The origins of the crisis at Nootka Sound dated back 165 years before the Spanish and the British locked horns there. It was in 1625 that Samuel Purchas, an English priest, published a large collection of manuscripts of travellers' accounts left to him by the geographer and editor Richard Hakluyt. Titled Hakluytus Posthumus or Purchas his Pilgrimes, these documents included an account of an alleged meeting in Venice in 1596 between the merchant Michael Lok, fresh out of debtor's prison, and a Greek ship's pilot named Apostolos Valerianos, also known as Juan de Fuca.
According to Lok, Fuca described a voyage he had made four years earlier while in the employ of the Spanish in Mexico. Fuca said that he was instructed by the Spanish Viceroy to sail north up the west coast of America to seek out the entrance to the fabled Strait of Anian, a passage long rumored to link the Pacific with a Northwest Passage across the top of North America to the Atlantic Ocean. According to Fuca, his vessel reached 47 degrees north latitude where he entered just such a strait, following it for "more then twentie dayes" before entering a large inland sea, the shores of which were "very fruitfull, and rich of gold, Silver, Pearle, and other things..."
True or not, Fuca's story proved to be remarkably durable. For more than 150 years, his "discoveries" were included on maps of America. Nor was Fuca's the only northwest passage said to originate on what is now the coast of British Columbia. In 17o8 a London magazine published a letter by Bartolomew de Fonte, "Admiral of New Spain and Prince of Chile", describing a voyage de Fonte claimed to have made in 1640 to the vicinity of the Queen Charlotte Islands where he found and penetrated a waterway leading eastward into the interior of America. Not only that, de Fonte claimed to have met a ship from Boston coming in the opposite direction, thereby proving the existence of the Northwest Passage. The de Fonte letter is now considered to have been a hoax, but for many decades it provided one more piece of evidence pointing to the existence of a northern passage.
For all the interest generated by these voyages, both real and surreal, the northwest coast remained a terra incognita for Europeans. Since 1513, Spain had claimed sovereignty over the entire Pacific basin and was reluctant to have the area explored for fear that any discovery of a northwest passage would do more to harm than benefit its national interest. The Spanish were quite content to encourage ignorance of their domain.
As well, explorers who did venture into the Pacific faced a long list of practical problems. In the sixteenth and early seventeenth centuries the northwest coast was, quite literally, at the ends of the earth; 28,000 kilometres from Europe via Cape Horn. It took two to three years to complete a Pacific voyage, much longer if an expedition was interested more in piracy than exploration, and most were. It was all but impossible to keep a crew healthy for such a long period. Effective antiscorbutics did not come into use until the mid-eighteenth century. Before that time, scurvy was a certain passenger on long voyages. As was the dreaded shipworm, or teredo, a species of clam which bored into the hull of a wooden sailing ship making it as porous as Swiss cheese. It was not unusual for a vessel in the Pacific to have its bottom simply fall out. European mariners began coating their hulls with a mixture of tar and animal hair to discourage these voracious "worms", but again it was the mid-eighteenth century before vessels began using the more effective technique of copper sheathing.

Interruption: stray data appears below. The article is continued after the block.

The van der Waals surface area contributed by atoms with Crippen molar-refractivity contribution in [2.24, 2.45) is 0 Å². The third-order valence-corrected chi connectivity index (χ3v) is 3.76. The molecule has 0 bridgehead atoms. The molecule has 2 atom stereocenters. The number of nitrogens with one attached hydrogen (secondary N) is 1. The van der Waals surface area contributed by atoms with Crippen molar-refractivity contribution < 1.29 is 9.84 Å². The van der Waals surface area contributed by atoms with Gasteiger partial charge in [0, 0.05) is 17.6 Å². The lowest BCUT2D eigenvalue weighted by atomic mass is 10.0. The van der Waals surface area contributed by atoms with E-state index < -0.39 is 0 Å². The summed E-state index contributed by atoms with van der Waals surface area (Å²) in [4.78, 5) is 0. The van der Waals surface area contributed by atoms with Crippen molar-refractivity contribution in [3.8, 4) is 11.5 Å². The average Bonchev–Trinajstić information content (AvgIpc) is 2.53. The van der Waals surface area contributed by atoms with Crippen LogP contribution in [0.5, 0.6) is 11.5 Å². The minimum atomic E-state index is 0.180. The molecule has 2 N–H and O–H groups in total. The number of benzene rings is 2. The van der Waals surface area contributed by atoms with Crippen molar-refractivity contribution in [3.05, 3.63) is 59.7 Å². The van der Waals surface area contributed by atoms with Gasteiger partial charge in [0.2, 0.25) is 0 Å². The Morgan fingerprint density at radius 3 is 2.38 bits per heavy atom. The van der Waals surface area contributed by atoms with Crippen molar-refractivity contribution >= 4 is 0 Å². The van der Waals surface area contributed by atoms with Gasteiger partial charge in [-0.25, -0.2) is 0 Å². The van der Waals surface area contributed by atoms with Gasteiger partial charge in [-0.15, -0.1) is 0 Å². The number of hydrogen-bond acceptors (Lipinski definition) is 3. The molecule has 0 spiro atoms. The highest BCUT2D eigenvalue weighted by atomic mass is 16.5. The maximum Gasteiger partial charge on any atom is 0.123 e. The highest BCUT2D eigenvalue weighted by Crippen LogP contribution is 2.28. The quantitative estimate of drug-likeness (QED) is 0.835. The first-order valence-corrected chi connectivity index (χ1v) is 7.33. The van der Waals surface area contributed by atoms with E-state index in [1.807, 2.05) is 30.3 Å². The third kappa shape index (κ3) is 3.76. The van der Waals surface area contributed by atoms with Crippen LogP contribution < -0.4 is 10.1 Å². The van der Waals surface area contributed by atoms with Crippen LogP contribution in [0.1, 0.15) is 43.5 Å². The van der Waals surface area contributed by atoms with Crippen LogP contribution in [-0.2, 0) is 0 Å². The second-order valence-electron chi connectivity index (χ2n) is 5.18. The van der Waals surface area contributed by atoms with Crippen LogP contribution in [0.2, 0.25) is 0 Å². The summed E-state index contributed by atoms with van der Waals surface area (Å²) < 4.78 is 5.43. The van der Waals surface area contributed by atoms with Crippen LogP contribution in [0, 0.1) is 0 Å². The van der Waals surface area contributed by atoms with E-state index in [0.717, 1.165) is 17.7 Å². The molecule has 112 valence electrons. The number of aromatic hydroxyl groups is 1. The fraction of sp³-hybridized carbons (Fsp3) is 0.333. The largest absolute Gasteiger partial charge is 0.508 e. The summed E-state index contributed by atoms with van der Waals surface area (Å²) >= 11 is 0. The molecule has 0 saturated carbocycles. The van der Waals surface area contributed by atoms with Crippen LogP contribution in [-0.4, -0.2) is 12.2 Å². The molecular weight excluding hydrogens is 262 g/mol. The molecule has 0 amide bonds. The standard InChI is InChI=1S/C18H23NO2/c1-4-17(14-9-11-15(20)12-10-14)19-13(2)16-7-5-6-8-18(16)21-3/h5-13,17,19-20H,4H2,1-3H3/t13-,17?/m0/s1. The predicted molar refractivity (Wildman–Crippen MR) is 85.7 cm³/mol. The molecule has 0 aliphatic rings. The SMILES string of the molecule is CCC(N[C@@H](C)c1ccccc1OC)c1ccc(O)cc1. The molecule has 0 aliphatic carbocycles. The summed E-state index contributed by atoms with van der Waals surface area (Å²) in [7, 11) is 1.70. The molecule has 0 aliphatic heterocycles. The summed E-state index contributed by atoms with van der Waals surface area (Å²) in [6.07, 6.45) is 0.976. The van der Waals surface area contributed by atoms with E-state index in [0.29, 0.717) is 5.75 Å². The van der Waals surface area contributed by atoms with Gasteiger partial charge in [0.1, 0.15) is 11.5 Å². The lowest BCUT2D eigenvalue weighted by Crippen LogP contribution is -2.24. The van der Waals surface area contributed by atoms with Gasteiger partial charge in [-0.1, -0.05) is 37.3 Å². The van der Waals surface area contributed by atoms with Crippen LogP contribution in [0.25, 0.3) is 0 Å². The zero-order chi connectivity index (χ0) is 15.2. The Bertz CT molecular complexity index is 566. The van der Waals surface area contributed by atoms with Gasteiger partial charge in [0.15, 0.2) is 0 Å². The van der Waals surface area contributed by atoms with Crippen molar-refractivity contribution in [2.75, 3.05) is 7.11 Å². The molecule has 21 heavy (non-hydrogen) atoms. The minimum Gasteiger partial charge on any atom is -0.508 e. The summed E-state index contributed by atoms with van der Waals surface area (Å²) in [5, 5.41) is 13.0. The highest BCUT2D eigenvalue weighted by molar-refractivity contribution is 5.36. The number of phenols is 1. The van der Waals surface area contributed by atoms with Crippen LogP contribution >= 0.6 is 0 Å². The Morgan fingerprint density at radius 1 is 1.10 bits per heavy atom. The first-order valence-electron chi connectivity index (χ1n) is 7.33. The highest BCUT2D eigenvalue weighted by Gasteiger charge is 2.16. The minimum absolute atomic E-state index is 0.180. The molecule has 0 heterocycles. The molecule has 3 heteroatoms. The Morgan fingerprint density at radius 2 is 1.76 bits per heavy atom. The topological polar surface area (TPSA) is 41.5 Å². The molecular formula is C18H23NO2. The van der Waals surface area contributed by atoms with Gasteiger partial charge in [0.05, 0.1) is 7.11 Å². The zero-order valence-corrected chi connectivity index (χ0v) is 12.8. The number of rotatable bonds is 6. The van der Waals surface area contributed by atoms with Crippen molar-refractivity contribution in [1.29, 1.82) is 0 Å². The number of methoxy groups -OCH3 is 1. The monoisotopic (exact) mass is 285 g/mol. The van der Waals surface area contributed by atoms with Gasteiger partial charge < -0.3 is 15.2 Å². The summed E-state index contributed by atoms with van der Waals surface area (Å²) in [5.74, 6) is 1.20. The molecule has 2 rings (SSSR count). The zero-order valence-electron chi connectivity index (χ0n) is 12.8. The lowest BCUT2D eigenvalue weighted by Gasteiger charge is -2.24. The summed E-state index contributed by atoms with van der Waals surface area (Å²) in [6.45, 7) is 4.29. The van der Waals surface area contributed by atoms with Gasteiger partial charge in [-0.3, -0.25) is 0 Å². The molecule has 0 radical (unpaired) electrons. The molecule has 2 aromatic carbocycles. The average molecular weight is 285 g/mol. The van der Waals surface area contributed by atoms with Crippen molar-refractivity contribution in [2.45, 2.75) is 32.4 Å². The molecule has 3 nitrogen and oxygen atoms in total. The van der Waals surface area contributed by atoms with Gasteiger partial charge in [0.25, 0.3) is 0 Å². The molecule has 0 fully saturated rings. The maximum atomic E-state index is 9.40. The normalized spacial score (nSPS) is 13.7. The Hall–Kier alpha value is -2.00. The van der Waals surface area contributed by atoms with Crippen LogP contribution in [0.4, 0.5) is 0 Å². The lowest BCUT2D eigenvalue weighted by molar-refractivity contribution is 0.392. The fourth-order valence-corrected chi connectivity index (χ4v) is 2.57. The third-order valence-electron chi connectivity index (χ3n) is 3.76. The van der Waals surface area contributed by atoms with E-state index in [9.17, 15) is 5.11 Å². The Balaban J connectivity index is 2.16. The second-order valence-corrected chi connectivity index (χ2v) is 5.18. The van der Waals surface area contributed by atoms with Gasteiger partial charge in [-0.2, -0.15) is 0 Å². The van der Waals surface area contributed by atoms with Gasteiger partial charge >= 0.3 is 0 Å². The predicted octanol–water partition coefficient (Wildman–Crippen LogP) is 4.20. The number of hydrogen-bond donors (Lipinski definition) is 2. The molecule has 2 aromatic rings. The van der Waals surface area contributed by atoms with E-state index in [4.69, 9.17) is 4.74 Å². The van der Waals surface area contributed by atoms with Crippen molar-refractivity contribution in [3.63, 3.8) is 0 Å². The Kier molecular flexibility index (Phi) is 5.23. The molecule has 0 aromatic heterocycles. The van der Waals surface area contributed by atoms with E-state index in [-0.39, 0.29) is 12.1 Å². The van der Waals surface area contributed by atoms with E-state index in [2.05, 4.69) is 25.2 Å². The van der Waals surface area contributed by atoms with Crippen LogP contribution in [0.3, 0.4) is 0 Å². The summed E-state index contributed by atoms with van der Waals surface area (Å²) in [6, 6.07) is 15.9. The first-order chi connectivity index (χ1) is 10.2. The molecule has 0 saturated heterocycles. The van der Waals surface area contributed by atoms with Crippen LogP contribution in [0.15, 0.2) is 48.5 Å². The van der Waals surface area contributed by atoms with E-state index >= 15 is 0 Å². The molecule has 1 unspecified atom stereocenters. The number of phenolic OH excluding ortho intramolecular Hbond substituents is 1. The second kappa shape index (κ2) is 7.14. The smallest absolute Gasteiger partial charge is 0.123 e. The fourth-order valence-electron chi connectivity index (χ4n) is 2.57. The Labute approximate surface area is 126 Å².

Add to these dangers the ignorance of prevailing winds and currents and the lack of reliable charts, and why would a European mariner bother to set sail for the Northwest Coast? Between Francis Drake's landfall somewhere on the coast in 1579 and Vitus Bering's arrival at the Aleutian Islands in 1741, the entire littoral of North America from California to Alaska remained unvisited by any European.
It was the ambition of the Russians that at last brought this long isolation to an end. Following Bering's expedition, Russian traders began to visit the Aleutian Islands to collect valuable sea otter pelts from Aleut hunters. As news of their activities spread, the Spanish in Mexico began to worry that the Russians had territorial ambitions on the north coast. With all the arrogance of an imperial power, and despite the fact that they had never visited the region and had no idea what was there, the Spanish considered themselves to have the only legitimate claim. (Richard Hakluyt had Spanish pretensions in mind but he might have been describing every other imperial nation as well when he observed: "For the conquering of fortie or fiftie miles here and there and erecting of certaine fortresses, [they] think to be Lordes of halfe the world.")
In 1768, the Spanish established a naval station at San Blas, a pestilence-ridden swamp at the mouth of a river on the west coast of Mexico. Next, they sent expeditions to San Francisco Bay and Monterey as the first stage of a plan to colonize Alta California, and prepared to investigate what the Russians were up to on the north coast.
Next time: The Spanish are coming!